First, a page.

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Pakistan conducted its parliamentary elections on 25th July 2018, with three dominant parties competing for the majority. Imran Khan, the former cricketer turned anti-corruption activist, can be said to have the most momentum entering the elections, with former Prime Minister Nawaz Sharif’s party as his chief rival. The result of the election was announced on 27th July. According to the Election Commission of Pakistan, Khan’s party, Pakistan Tehreek-e-Insaf (PTI) won 116 National Assembly seats out of 270 (P., 2018). This momentum can be somewhat attributed to Khan’s reputation as Pakistan’s only world cup winning captain. International sports are a principal inducer of nationalism in citizens across entire nations. It is no surprise that a country may choose to place their trust in one such nationalistic individual who has proven that he can carry the country to victory. Khan’s supporters are, therefore, predominantly members of the youth and the middle class. His history of philanthropic actions such as building hospitals for the poor and providing cancer treatment for the marginalised in Pakistan also adds credibility and favour towards his party in the election campaign.

The representative, elected into power as the 19th Prime Minister of Pakistan will immediately face two significant problems that will affect India either directly or indirectly - grappling with the military control over foreign policy and national security, and the mounting economic crisis as Pakistan’s currency continues to devalue. The Khan manifesto is more inclined towards solving the economic hardships of the nation through structural reforms. In an interview with WION media ahead of the elections, Imran Khan described Pakistan’s plummeting economy as the nation’s most significant obstacle (WION, 2018). He listed weak institutional structures, sinking revenue numbers, and widespread corruption as the causes for the financial crisis.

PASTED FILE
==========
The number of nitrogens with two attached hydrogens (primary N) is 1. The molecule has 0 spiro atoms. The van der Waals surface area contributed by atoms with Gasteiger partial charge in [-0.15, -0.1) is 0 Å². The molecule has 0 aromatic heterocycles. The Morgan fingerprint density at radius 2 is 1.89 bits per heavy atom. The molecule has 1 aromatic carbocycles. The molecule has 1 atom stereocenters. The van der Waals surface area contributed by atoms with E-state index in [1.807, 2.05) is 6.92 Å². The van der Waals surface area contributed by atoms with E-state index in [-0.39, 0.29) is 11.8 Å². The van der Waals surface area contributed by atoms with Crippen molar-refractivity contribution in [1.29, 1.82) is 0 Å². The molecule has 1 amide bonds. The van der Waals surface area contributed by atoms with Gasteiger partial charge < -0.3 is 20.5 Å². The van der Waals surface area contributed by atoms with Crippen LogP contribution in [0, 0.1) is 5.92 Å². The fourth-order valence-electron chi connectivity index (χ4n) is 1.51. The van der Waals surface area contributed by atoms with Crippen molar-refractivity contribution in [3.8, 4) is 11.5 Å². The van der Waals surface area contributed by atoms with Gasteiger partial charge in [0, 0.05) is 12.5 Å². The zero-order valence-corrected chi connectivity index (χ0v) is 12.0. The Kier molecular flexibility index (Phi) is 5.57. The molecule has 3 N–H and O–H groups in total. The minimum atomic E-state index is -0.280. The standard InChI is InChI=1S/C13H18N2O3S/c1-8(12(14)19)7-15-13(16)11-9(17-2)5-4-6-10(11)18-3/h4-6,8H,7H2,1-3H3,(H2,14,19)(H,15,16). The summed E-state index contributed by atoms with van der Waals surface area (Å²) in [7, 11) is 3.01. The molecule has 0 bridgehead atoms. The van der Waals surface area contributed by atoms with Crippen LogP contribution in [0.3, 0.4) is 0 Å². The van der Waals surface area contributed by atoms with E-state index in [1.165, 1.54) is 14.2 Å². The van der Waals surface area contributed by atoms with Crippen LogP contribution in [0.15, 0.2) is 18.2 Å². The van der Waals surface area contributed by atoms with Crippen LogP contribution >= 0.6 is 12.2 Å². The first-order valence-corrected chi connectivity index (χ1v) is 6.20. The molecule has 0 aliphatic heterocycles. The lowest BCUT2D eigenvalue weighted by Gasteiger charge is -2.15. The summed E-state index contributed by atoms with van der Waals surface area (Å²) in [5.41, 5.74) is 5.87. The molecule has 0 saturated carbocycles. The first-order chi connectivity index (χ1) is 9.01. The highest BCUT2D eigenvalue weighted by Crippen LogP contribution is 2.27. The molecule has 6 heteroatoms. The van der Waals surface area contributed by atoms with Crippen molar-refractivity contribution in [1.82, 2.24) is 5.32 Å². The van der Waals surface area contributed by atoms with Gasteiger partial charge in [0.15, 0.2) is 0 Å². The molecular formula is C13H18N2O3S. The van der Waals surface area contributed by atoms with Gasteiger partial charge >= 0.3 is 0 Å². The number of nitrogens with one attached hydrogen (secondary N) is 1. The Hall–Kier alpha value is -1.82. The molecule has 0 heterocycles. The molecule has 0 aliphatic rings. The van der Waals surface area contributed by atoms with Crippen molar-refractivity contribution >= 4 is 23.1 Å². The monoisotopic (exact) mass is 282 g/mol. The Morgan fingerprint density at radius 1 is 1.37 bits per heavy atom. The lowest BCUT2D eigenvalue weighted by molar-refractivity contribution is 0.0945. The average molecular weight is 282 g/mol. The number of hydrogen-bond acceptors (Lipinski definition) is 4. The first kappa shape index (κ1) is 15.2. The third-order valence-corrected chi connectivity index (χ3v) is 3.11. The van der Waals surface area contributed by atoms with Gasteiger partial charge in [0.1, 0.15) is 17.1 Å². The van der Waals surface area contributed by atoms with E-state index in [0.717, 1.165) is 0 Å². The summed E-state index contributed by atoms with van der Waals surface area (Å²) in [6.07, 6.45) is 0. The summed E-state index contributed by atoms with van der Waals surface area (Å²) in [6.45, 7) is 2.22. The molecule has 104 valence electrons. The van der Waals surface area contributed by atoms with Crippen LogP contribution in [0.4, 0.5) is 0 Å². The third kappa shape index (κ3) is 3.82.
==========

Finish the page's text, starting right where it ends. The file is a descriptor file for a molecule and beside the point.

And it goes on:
Some argue that under Khan’s government, the military will exercise unchecked power, which may lead to security challenges in the neighbouring regions - especially with India - as diplomacy between the two nations is at an all-time low.  If so, what kind of collateral damage can India expect from these elections? The first aspect that the Indian government will need to be wary of, is the victory of an unknown politician. Imran Khan, in terms of political experience, cannot hope to compare with seasoned politicians like three-time Prime Minister Nawaz Sharif. Nawaz Sharif as Prime Minister had tried to mend India-Pakistan relations considerably. For instance, he attended Indian Prime Minister Narendra Modi’s swearing-in ceremony despite the urges from influential civil and military leaders to not do so. Sharif was also open to looking at increased trade between Pakistan and India as beneficial, owing to his past as a businessman. While Imran Khan may carry the public support and electoral momentum as the country’s favourite sportsperson, his prestige as a cricketer may not be able to compensate for his lack of experience as an individual who has never held a position of political power and hence cannot act in the manner that previous Prime Ministers did. Owing to his inexperience, it will be tough to predict the nature of his future political rulings, hence inducing uncertainty and consequent tension among the stakeholders.